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    Greater China
     Dec 22, 2012


SINOGRAPH
Xi has to get the party started
By Francesco Sisci

BEIJING - The Chinese feel strongly about China, but are indifferent to the party. Yet state and party are united, and the absence of popular responsibility towards keeping the party as government could see the country forfeited. Political participation is the key to the stalemate.

During the next plenary session of the Chinese parliament, the National People’s Congress, Beijing will overhaul its administrative system, with the total number of ministries set to be reduced to about 26 from 40 at present. This is a new step in reforming the administration, and follows a similar cut in 15th Party Congress in 1997 when the number of ministries fell from 70 to 40.

There is continuity in this administrative and political reform. This latest step is Xi Jinping's first political statement, but it is also be

 
part of Hu Jintao's political legacy - he will remain in the role of president until next March. Furthermore, in this period of political overlap between the two leaders, the Communist Party is also said to be launching a vast and comprehensive anti-corruption campaign. The administrative reform is meant to provide greater efficiency to the state machinery, while the anti-corruption campaign is meant to regain the trust and loyalty of the common people, many of whom are disgruntled by the inefficiency and the widespread graft in the state.

Improving the efficiency of the state administration should also reduce the possibilities and occasions for corruption, while the graft crackdown should increase the efficiency of the administration. These two are hence to one purpose and should bolster the present leadership.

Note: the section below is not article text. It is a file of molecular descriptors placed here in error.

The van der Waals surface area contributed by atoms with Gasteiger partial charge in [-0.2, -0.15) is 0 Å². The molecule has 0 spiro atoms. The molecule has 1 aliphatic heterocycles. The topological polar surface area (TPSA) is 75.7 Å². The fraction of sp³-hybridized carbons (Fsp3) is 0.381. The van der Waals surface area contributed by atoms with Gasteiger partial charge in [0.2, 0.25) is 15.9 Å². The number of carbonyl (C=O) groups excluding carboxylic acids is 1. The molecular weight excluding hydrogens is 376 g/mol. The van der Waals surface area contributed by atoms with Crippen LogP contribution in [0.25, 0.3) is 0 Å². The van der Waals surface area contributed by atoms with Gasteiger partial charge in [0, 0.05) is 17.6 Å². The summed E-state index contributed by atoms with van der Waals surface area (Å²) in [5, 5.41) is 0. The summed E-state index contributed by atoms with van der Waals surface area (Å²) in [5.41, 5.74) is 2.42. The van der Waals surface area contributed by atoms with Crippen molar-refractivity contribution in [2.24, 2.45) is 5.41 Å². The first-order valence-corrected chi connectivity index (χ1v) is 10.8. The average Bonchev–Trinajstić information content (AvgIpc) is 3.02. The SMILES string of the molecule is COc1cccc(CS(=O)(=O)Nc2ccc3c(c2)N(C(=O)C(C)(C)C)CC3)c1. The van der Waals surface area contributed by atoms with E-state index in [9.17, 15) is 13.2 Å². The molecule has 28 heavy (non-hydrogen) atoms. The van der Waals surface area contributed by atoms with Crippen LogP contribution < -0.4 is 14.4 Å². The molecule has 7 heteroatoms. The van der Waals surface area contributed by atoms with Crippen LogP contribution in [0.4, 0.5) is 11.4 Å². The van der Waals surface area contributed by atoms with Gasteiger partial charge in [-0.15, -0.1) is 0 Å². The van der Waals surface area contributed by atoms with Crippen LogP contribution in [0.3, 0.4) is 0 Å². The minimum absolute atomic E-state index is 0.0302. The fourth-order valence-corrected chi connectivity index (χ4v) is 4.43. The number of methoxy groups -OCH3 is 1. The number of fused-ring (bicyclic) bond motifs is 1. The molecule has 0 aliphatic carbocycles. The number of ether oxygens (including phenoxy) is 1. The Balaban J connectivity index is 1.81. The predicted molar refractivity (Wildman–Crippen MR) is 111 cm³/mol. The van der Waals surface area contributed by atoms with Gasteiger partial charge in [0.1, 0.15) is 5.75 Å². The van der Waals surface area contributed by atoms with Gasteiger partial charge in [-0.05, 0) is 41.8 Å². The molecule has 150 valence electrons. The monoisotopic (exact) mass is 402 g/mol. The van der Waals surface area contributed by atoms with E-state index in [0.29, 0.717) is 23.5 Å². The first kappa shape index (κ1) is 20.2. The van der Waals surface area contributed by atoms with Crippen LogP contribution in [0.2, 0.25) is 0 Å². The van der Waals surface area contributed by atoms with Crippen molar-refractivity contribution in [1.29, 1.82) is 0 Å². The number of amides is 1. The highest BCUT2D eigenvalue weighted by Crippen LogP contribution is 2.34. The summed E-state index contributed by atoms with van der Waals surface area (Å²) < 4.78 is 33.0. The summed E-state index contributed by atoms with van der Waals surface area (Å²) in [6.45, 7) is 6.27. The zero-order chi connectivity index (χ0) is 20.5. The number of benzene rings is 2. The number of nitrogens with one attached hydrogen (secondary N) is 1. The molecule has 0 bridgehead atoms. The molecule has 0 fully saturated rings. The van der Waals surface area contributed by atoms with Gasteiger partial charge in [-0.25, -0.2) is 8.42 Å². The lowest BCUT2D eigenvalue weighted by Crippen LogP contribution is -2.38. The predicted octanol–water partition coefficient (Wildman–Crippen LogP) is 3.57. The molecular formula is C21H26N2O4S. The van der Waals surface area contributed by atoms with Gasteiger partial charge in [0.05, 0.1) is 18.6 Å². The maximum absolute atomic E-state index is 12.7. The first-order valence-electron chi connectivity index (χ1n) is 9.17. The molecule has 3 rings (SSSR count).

However, there is another extremely important element in this complex political situation: common Chinese people do not have strong feelings, positive or negative, toward their political system. They do not have guishugan - a sense of belonging to the Chinese political system. Many approve of the leadership, and they may also feel strongly patriotic or even communist, but there is little feeling for the ruling Communist Party and open criticism of the system ruling the country. It is an open issue, everybody is critical of the present political system, which is being reformed.

In any case, most Chinese people feel the political system does not belong to them - it is a tool and instrument at best, but it is alien to them. This is unlike some democratic countries, America and the UK being paramount examples, where people feel a part of the country and the political system running it. This raises the question, to whom does the political system running China belong? Who are the stockholders of the Chinese political system?

In the mid-1990s, as China was reforming its ministries and administration, Beijing also took the bold step of launching widespread housing reforms. Tenants in apartments belonging to the state or state-owned enterprises were offered a chance to buy their lodgings. People who formerly owned nothing except perhaps a bicycle suddenly owned a house. These people moved immediately to the middle class and had a real stake in the welfare of the country.

The state got rid of many useless and burdensome houses, gained the little cash common people could afford to pay for their lodgings, and most importantly, the common people who became middle class now had a little capital, their houses, that could be lost in an upheaval or revolution.

Since then, the figure has grown to over 80% of people owning their houses or own lots of land in the countryside. That is, 80% of the people have something to lose in a sudden revolution. In this way, China has created a rock-solid base of self-interest in social stability and against massive upheavals.

However, these people still see nothing in favor of the current political system. They do not want the state turned upside down, but they have no interest in preserving any political leader in charge of the country. They have no sense of belonging to this political system. This does not translate into indifference to the political power struggle at the top, but a state of constant panic about the drawbacks of the power struggle. If things go wrong with the political power struggle, most people feel threatened by what could happen. People who have gained from the present situation, who made money, often feel their wealth may be put in jeopardy by political turns in Beijing or in their local city.